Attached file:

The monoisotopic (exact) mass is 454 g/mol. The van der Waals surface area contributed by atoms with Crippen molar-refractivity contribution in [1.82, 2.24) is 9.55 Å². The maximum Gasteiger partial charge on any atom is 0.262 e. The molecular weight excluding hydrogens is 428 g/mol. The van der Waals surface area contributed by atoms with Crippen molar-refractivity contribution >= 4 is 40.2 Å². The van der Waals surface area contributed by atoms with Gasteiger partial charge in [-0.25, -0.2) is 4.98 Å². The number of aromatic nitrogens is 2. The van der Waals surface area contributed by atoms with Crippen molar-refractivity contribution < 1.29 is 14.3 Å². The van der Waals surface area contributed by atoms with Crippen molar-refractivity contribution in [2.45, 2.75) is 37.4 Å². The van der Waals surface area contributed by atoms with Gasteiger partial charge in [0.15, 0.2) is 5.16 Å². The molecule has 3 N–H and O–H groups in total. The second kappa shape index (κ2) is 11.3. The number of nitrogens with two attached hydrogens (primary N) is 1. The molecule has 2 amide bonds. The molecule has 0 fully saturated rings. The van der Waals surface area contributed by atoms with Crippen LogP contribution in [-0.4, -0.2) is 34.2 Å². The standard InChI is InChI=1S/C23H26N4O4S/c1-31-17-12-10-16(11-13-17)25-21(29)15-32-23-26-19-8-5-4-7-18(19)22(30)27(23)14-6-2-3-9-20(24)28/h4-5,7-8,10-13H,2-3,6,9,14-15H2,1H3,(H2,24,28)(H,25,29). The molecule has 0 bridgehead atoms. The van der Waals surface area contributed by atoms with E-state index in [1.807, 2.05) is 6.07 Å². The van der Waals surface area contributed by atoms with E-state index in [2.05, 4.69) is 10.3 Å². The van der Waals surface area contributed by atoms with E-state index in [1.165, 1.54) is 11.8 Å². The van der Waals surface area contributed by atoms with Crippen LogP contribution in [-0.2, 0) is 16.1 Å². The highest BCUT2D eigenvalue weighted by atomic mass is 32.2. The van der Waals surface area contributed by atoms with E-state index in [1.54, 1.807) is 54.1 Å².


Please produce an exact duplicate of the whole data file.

The monoisotopic (exact) mass is 454 g/mol. The van der Waals surface area contributed by atoms with Crippen molar-refractivity contribution in [1.82, 2.24) is 9.55 Å². The maximum Gasteiger partial charge on any atom is 0.262 e. The molecular weight excluding hydrogens is 428 g/mol. The van der Waals surface area contributed by atoms with Crippen molar-refractivity contribution >= 4 is 40.2 Å². The van der Waals surface area contributed by atoms with Gasteiger partial charge in [-0.25, -0.2) is 4.98 Å². The number of aromatic nitrogens is 2. The van der Waals surface area contributed by atoms with Crippen molar-refractivity contribution < 1.29 is 14.3 Å². The van der Waals surface area contributed by atoms with Crippen molar-refractivity contribution in [2.45, 2.75) is 37.4 Å². The van der Waals surface area contributed by atoms with Gasteiger partial charge in [0.15, 0.2) is 5.16 Å². The molecule has 3 N–H and O–H groups in total. The second kappa shape index (κ2) is 11.3. The number of nitrogens with two attached hydrogens (primary N) is 1. The molecule has 2 amide bonds. The molecule has 0 fully saturated rings. The van der Waals surface area contributed by atoms with Crippen LogP contribution in [-0.4, -0.2) is 34.2 Å². The standard InChI is InChI=1S/C23H26N4O4S/c1-31-17-12-10-16(11-13-17)25-21(29)15-32-23-26-19-8-5-4-7-18(19)22(30)27(23)14-6-2-3-9-20(24)28/h4-5,7-8,10-13H,2-3,6,9,14-15H2,1H3,(H2,24,28)(H,25,29). The molecule has 0 bridgehead atoms. The van der Waals surface area contributed by atoms with E-state index in [1.807, 2.05) is 6.07 Å². The van der Waals surface area contributed by atoms with E-state index in [2.05, 4.69) is 10.3 Å². The van der Waals surface area contributed by atoms with E-state index in [1.165, 1.54) is 11.8 Å². The van der Waals surface area contributed by atoms with Crippen LogP contribution in [-0.2, 0) is 16.1 Å². The highest BCUT2D eigenvalue weighted by atomic mass is 32.2. The van der Waals surface area contributed by atoms with E-state index in [1.54, 1.807) is 54.1 Å².